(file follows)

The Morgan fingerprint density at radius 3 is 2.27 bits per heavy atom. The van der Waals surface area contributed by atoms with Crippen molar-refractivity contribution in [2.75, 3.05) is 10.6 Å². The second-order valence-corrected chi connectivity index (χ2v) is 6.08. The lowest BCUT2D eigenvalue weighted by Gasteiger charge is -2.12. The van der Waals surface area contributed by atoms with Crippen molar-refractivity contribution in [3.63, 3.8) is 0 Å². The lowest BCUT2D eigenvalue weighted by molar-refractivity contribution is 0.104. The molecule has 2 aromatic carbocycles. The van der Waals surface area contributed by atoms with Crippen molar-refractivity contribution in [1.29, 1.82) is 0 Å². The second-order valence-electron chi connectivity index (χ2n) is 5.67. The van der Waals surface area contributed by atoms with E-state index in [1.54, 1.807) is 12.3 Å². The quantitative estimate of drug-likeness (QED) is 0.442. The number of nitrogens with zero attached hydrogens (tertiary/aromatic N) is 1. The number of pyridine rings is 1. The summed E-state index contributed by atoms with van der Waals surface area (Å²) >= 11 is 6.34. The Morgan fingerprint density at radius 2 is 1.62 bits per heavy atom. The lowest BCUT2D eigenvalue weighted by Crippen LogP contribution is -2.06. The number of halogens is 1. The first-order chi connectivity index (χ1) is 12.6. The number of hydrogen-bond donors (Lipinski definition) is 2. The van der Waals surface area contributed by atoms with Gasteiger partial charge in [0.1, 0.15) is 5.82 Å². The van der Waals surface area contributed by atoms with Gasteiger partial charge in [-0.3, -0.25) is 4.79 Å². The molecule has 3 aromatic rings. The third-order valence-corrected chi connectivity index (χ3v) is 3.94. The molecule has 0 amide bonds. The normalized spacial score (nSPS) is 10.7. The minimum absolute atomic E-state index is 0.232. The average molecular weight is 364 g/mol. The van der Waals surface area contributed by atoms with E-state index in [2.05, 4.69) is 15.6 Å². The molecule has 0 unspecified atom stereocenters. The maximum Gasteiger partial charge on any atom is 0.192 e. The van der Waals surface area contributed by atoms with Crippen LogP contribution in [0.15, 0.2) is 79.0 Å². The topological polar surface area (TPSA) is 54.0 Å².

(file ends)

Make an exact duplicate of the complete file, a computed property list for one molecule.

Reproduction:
The Morgan fingerprint density at radius 3 is 2.27 bits per heavy atom. The van der Waals surface area contributed by atoms with Crippen molar-refractivity contribution in [2.75, 3.05) is 10.6 Å². The second-order valence-corrected chi connectivity index (χ2v) is 6.08. The lowest BCUT2D eigenvalue weighted by Gasteiger charge is -2.12. The van der Waals surface area contributed by atoms with Crippen molar-refractivity contribution in [3.63, 3.8) is 0 Å². The lowest BCUT2D eigenvalue weighted by molar-refractivity contribution is 0.104. The molecule has 2 aromatic carbocycles. The van der Waals surface area contributed by atoms with Crippen molar-refractivity contribution in [1.29, 1.82) is 0 Å². The second-order valence-electron chi connectivity index (χ2n) is 5.67. The van der Waals surface area contributed by atoms with E-state index in [1.54, 1.807) is 12.3 Å². The quantitative estimate of drug-likeness (QED) is 0.442. The number of nitrogens with zero attached hydrogens (tertiary/aromatic N) is 1. The number of pyridine rings is 1. The summed E-state index contributed by atoms with van der Waals surface area (Å²) >= 11 is 6.34. The Morgan fingerprint density at radius 2 is 1.62 bits per heavy atom. The lowest BCUT2D eigenvalue weighted by Crippen LogP contribution is -2.06. The number of halogens is 1. The first-order chi connectivity index (χ1) is 12.6. The number of hydrogen-bond donors (Lipinski definition) is 2. The van der Waals surface area contributed by atoms with Gasteiger partial charge in [0.1, 0.15) is 5.82 Å². The van der Waals surface area contributed by atoms with Gasteiger partial charge in [-0.3, -0.25) is 4.79 Å². The molecule has 3 aromatic rings. The third-order valence-corrected chi connectivity index (χ3v) is 3.94. The molecule has 0 amide bonds. The normalized spacial score (nSPS) is 10.7. The minimum absolute atomic E-state index is 0.232. The average molecular weight is 364 g/mol. The van der Waals surface area contributed by atoms with E-state index in [2.05, 4.69) is 15.6 Å². The molecule has 0 unspecified atom stereocenters. The maximum Gasteiger partial charge on any atom is 0.192 e. The van der Waals surface area contributed by atoms with Crippen LogP contribution in [0.15, 0.2) is 79.0 Å². The topological polar surface area (TPSA) is 54.0 Å².